• The word "wine" (the Hebrew word yayin) is used 141 times in the Old Testament. The New Test equivalent—the Greek word oinos—is used dozens of times.
  • The Old Testament also speaks of "new wine" (tirosh)—a less fermented wine—and "strong drink" (shakar), which is any kind of intoxicating drink that comes from a fruit or grain.
  • Another term used in the Bible is "spiced wine." This was wine mixed with herbs. It was much more intoxicating than regular wine and was popular at banquets and festivals. It is mentioned in Proverbs 9, verses 2 and 5, and there are injunctions against it in Proverbs 23:29-30. When mixed with myrrh, spiced wine was a drug with a stupefying effect. It was offered to Jesus while he was on the cross (Matthew 27:34).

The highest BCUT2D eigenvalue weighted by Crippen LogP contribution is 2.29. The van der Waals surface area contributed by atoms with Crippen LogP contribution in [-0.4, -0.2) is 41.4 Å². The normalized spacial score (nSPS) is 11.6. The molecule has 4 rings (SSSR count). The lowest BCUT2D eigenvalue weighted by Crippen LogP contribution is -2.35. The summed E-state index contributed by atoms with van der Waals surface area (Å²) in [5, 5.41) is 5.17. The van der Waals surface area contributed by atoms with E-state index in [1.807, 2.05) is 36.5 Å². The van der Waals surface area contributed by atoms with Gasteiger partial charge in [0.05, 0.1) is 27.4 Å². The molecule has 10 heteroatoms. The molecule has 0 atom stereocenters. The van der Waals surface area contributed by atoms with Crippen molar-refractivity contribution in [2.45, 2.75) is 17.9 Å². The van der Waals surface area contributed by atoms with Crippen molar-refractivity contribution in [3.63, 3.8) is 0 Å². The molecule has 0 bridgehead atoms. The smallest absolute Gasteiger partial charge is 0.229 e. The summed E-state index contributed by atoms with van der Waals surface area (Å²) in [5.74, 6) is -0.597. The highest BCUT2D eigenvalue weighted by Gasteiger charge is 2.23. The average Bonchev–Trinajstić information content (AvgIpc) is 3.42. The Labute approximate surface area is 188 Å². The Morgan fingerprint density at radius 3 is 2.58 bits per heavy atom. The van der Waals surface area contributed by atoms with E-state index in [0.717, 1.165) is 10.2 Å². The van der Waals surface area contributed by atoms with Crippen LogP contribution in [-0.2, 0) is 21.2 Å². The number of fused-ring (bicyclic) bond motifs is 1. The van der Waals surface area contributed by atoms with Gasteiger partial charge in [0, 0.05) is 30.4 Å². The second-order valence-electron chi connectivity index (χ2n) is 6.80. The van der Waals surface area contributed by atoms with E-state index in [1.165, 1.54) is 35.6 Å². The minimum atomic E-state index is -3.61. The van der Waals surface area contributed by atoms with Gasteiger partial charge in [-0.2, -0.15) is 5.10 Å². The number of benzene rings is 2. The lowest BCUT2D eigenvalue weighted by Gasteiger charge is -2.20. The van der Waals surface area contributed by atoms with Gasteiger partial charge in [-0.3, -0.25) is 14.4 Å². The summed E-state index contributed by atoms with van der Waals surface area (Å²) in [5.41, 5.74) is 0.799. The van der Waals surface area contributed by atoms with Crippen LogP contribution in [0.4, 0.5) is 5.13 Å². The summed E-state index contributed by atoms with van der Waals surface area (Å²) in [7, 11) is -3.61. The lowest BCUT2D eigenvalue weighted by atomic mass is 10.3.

So again, there is plenty of biblical material to guide us as we consider God's thoughts on a disciple's approach to drinking. In fact, in this message I'll explore less than half of the biblical references to this issue! My goal for today is to categorize and read these select passages, giving brief comments to build a biblical theology of drinking.

God gives alcoholic beverages for sustenance, pleasure, medicine, and worship.

Drinking alcohol, wine in particular, was an integral part of ancient culture. It was used primarily for sustenance as a normal beverage, but it was also used for pleasure and medicine. It was also a critical part of everyday life and even worship rituals.

In 1 Samuel 25:36-37, Abigail gave David wine and other provisions as sustenance for his band of warriors while they were on a military mission.

Consider Psalm 104:14-15:

He makes grass grow for the cattle,
and plants for man to cultivate—
bringing forth food from the earth:
wine that gladdens the heart of man,